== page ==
Legal immigrants will jeopardize their legal status in the U.S. if they use government benefits like Medicaid under a controversial rule finalized by the Trump administration Monday.
The so-called public charge rule, published in the Federal Register by the Department of Homeland Security, will allow federal immigration officials to consider legal immigrants' use of public health insurance, nutrition, housing and other programs as a strongly negative factor in their applications for permanent legal residency.
Other negative factors include having a medical condition that will interfere with being able to work or go to school; not having health insurance or being able to afford medical costs; and being younger than 18 or older than 61.
It takes effect on Oct. 15 and is not retroactive for participation in public benefit programs before the rule takes effect.
"The benefit to taxpayers is seeking to ensure that legal permanent residents can stand on their own two feet," said Ken Cuccinelli, acting director of the U.S. Citizenship and Immigration Services. "That self-sufficiency is a central part of the American value set."
But leaders of many healthcare organizations, including the American Hospital Association, America's Essential Hospitals, the American Academy of Family Physicians and the American Academy of Pediatrics, warn that the rule will hurt public health efforts and reduce their ability to serve millions of low-income children and families. They point to evidence that fear created by the proposal already has shrunk participation in health programs.
"This rule... creates barriers to appropriately caring for the sick and injured, and to keeping people healthy," said Rick Pollack, CEO of the American Hospital Association, in a statement. "Failure to provide such services also has public health implications that could have widespread impact."
Hundreds of thousands of children and other members of low-income legal immigrant families are likely to drop out of public programs providing healthcare, nutrition and housing assistance due to the 837-page rule, experts said.
The changes also would apply to citizens' and legal residents' requests to bring family members into the U.S., as well as to young people who have legal status under the Deferred Action for Childhood Arrivals program, known as Dreamers. They would not apply to people granted refugee status or political asylum.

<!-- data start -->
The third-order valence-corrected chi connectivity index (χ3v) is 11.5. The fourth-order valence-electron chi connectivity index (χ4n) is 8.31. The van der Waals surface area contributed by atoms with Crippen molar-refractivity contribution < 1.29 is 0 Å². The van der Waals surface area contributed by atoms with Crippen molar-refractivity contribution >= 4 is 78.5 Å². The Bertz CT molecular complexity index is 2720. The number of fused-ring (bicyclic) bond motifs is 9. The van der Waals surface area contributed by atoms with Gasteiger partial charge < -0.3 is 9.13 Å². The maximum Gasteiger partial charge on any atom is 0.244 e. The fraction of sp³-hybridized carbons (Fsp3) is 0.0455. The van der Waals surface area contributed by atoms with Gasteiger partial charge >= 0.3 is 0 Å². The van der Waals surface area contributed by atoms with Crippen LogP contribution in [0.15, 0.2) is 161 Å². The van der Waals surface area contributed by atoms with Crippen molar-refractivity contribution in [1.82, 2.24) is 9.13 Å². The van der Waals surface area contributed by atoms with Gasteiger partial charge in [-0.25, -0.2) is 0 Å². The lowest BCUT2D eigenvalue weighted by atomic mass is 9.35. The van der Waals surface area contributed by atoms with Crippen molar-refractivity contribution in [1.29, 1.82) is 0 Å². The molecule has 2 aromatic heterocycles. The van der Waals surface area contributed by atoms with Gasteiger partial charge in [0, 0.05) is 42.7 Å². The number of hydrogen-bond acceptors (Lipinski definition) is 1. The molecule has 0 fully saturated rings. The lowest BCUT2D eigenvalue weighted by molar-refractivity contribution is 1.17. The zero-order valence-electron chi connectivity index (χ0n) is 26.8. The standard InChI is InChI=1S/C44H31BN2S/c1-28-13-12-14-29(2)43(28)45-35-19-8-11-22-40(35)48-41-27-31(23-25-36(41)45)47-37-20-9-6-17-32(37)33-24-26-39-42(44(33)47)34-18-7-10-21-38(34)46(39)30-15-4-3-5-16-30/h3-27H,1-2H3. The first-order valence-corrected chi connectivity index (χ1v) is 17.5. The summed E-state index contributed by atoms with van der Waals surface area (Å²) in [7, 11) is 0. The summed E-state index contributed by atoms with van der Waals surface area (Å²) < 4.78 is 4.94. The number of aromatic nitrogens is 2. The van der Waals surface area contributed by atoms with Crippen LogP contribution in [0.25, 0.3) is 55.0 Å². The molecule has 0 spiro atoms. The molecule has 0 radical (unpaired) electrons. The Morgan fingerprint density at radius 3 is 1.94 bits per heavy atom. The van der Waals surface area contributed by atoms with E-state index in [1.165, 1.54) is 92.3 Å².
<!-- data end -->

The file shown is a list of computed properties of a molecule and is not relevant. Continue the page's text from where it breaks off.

The public benefits covered by the proposed rule include Medicaid, the Supplemental Nutrition Assistance Program and Section 8 housing vouchers. The agency did not include the Children's Health Insurance Program, after asking for public comment on that issue.
The final rule also excluded Medicaid received by pregnant women and those under age 21, as well as public benefits received by legal immigrant children of U.S. citizens.
Immigrants affected by the rule would have to use one of the designated public benefit programs for more than 12 months in total within any 36-month period.
The Trump administration pushed through the rule despite receiving more than 260,000 public comments last fall, with the overwhelming majority opposing the rule. Many commenters urged the administration to withdraw the entire rule.
Immigration officials currently are only allowed to consider families' use of public cash benefits and Medicaid long-term care benefits in evaluating applications for legal permanent residency and legal entry into the United States. A 1999 rule clarification said noncash benefits like Medicaid cannot be considered.
DHS has said the rule is consistent with long-standing U.S. policy requiring immigrants to show they can support themselves financially.
The agency said the rule will reduce federal and state spending on public benefit programs by $17.3 billion to $21 billion over 10 years. But it acknowledged that might negatively affect state and local economies, resulting in reduced revenues for healthcare providers, medical suppliers and other businesses.